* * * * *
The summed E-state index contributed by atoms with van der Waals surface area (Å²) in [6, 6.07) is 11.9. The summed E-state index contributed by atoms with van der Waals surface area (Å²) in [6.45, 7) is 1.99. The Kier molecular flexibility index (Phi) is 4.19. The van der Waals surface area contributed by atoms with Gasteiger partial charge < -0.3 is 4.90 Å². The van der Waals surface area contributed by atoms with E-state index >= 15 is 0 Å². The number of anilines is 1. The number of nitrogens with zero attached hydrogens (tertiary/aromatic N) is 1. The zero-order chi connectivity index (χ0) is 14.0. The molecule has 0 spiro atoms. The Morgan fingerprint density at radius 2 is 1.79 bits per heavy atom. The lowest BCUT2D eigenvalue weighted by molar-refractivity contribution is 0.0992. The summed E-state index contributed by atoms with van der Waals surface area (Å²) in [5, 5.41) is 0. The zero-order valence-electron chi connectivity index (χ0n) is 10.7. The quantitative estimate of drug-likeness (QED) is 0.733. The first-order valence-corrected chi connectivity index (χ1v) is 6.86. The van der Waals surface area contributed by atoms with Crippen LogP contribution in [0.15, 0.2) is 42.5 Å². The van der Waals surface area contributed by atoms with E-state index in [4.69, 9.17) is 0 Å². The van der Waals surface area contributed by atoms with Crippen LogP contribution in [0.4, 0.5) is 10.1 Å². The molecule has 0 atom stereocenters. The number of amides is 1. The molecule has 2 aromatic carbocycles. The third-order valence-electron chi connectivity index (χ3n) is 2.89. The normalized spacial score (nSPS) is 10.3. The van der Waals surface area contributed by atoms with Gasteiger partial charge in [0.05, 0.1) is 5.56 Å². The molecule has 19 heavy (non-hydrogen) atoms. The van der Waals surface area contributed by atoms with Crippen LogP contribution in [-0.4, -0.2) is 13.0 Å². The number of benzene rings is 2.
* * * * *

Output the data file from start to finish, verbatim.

The summed E-state index contributed by atoms with van der Waals surface area (Å²) in [6, 6.07) is 11.9. The summed E-state index contributed by atoms with van der Waals surface area (Å²) in [6.45, 7) is 1.99. The Kier molecular flexibility index (Phi) is 4.19. The van der Waals surface area contributed by atoms with Gasteiger partial charge < -0.3 is 4.90 Å². The van der Waals surface area contributed by atoms with E-state index >= 15 is 0 Å². The number of anilines is 1. The number of nitrogens with zero attached hydrogens (tertiary/aromatic N) is 1. The zero-order chi connectivity index (χ0) is 14.0. The molecule has 0 spiro atoms. The Morgan fingerprint density at radius 2 is 1.79 bits per heavy atom. The lowest BCUT2D eigenvalue weighted by molar-refractivity contribution is 0.0992. The summed E-state index contributed by atoms with van der Waals surface area (Å²) in [5, 5.41) is 0. The zero-order valence-electron chi connectivity index (χ0n) is 10.7. The quantitative estimate of drug-likeness (QED) is 0.733. The first-order valence-corrected chi connectivity index (χ1v) is 6.86. The van der Waals surface area contributed by atoms with Crippen LogP contribution in [0.15, 0.2) is 42.5 Å². The van der Waals surface area contributed by atoms with E-state index in [4.69, 9.17) is 0 Å². The van der Waals surface area contributed by atoms with Crippen LogP contribution in [0.4, 0.5) is 10.1 Å². The molecule has 0 atom stereocenters. The number of amides is 1. The molecule has 2 aromatic carbocycles. The third-order valence-electron chi connectivity index (χ3n) is 2.89. The normalized spacial score (nSPS) is 10.3. The van der Waals surface area contributed by atoms with Gasteiger partial charge in [0.05, 0.1) is 5.56 Å². The molecule has 19 heavy (non-hydrogen) atoms. The van der Waals surface area contributed by atoms with Crippen LogP contribution in [-0.4, -0.2) is 13.0 Å². The number of benzene rings is 2.